Ahir Shah - "It was the good old days, where you could leave your front door unlocked and everyone had polio"

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Stuart Rolt of BN1 Magazine caught up with Ahir Shah ahead of his new tour to chat about comedy’s core principles and whether the good old days were really that good…

By the time he’s dispensed with the obligatory winter cold, Ahir Shah will be cracking on with a major UK tour. And, he’s especially looking forwards to his Brighton & Hove date. “I like standing on the seafront looking wistful. It’s one of my top five hobbies,” he playfully tells me. Entitled Duffer, his current offering earned him a second Edinburgh Comedy Award nomination last year with its warm and philosophical look at death, family and migration.

A large chunk of inspiration was drawn from a 2017 trip to India. “Initially I went to do a stand-up tour of a few different cities, then visited some family members – including my grandmother, who lived in the UK with our family. She raised me until I was five, when she was deported.” His nan’s gently mocking nickname for the young Shah, which translates as ‘clown’, lends the show its title. First presented just as the Windrush scandal was unfolding, the show demonstrates injustices like these are not a new phenomenon. The experience, paired with an acceptance this was probably the last he’ll spend time with his grandmother, has taught him familial time is precarious and to appreciate it more than ever.

An enormously in-demand talent (he’s racking up plenty of writing credits in addition to his own stand-up work), Duffer succeeds because its writer is well-informed and can speak from experience. It’s a lovingly thought-out hour of tackling hypocrisy and a questionable obsession with the origins of a certain Queen song.

Although his shows cover a variety of social issues, he claims to be “more small-p, rather than big-p, political.” Avoiding the folly of evaluating complex subjects in a short space of time, he concentrates on smaller situations surrounding them. “There are actual human consequences of large-scale decisions, which most of us in our day to day lives will never have the power to implement or affect. Seemingly abstract pieces of policy can have over-arching effects on people.” In an age of social echo chambers and catchphrase-obsessed politicking, Shah delivers stories of reality and consequence. The increasing over-simplification in mainstream media seems to be hampering reasonable debate, but comedy can could offer a vehicle for ideas. “Question Time is designed to give us all a special preview of hell. But, making people laugh is the victory condition of comedy. The means by which you do that and the themes you want to explore are entirely up to you.“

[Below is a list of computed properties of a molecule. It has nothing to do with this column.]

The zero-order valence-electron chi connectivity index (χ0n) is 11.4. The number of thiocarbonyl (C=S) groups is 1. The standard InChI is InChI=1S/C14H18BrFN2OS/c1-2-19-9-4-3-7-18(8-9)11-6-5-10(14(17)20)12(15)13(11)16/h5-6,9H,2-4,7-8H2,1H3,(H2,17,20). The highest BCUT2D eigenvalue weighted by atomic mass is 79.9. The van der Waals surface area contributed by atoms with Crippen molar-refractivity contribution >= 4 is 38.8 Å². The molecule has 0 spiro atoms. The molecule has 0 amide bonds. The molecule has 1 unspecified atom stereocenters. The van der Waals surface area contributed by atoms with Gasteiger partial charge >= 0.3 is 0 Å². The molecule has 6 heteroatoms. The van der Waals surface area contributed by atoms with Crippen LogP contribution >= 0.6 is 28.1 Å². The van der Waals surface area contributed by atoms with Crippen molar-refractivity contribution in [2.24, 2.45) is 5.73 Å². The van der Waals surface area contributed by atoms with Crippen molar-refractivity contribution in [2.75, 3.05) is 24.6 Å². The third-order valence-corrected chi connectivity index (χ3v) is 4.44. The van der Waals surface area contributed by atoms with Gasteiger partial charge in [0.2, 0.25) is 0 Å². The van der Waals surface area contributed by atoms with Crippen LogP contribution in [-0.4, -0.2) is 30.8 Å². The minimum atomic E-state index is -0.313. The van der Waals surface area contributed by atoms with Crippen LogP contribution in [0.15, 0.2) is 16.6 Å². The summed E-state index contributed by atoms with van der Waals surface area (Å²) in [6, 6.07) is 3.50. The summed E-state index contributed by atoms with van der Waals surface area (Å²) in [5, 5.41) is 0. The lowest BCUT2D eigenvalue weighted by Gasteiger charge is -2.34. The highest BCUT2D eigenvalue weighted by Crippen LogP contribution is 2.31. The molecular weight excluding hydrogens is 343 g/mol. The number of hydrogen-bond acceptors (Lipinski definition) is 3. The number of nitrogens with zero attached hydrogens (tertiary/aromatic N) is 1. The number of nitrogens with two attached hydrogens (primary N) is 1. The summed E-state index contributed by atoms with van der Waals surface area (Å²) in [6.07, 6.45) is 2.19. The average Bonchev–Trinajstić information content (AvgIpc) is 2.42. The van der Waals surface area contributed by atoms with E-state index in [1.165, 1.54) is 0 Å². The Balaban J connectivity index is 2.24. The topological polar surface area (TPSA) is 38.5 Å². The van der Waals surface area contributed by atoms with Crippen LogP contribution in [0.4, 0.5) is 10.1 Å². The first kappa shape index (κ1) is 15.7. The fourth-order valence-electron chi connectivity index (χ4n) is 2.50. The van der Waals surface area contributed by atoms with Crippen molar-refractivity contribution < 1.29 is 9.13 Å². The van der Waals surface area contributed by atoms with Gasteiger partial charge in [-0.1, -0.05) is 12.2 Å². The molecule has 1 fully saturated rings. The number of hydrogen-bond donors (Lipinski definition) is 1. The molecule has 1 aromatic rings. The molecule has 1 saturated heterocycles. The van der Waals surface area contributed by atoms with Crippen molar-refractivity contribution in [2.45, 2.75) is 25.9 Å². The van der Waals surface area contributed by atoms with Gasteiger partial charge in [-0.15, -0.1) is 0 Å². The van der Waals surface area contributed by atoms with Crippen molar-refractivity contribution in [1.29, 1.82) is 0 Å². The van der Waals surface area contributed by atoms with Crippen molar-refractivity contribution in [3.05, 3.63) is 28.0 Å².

Shah wholly regards himself as patriotic. Britain is his country, and the only place he truly wants to live. “Consequently, it really hurts to see it damage itself in the way it seems to be.” There is a concern over our nation’s precarious sense of self-identity. Whatever the causes, the country has found itself in the middle of a weird post-imperial reckoning with its position in the world and what it means to be British. There’s a commonly-held aspiration to smoothly return to the glories of our history. Nobody knows if this is feasible, or even particularly desirable. “It was the good old days, where you could leave your front door unlocked and everyone had polio, it doesn’t really seem that ideal.,” he sighs. “Being pointed in the direction of this imagined past is taking away from a potential future. This vison of the old days is standing in the way of making good new days.”

For all his detailed examinations and thoughtful delivery, Shah doesn’t pretend to hold an array of easily digestible solutions – even if he could squeeze them into an hour of potent comedy. His work just reflects his fears, fascinations and bewilderments at the time of writing. He’s been able to manifest these feelings as comic interludes and, perhaps, not feel quite so isolated by them. There is a little uncertainty as to how he even ended up in this position. “It was genuinely one of these things when you wake up and think ‘how did that happen?’ I didn’t really make many conscious choices, but I am a comedian now.”

There is mindfulness over his duty to comedy’s core principles. Responsibilities like entertaining an audience, and hopefully making them laugh at regular intervals, are taken seriously. After that he’s afforded a large degree of freedom – from the whimsical to the polemic. “That’s always the most beautiful thing to me. The sheer multiplicity of directions you can take from such a simple premise.”

Ahir Shah: Duffer comes to TOM on Thursday 28 February.

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Mark GordonThe Old Market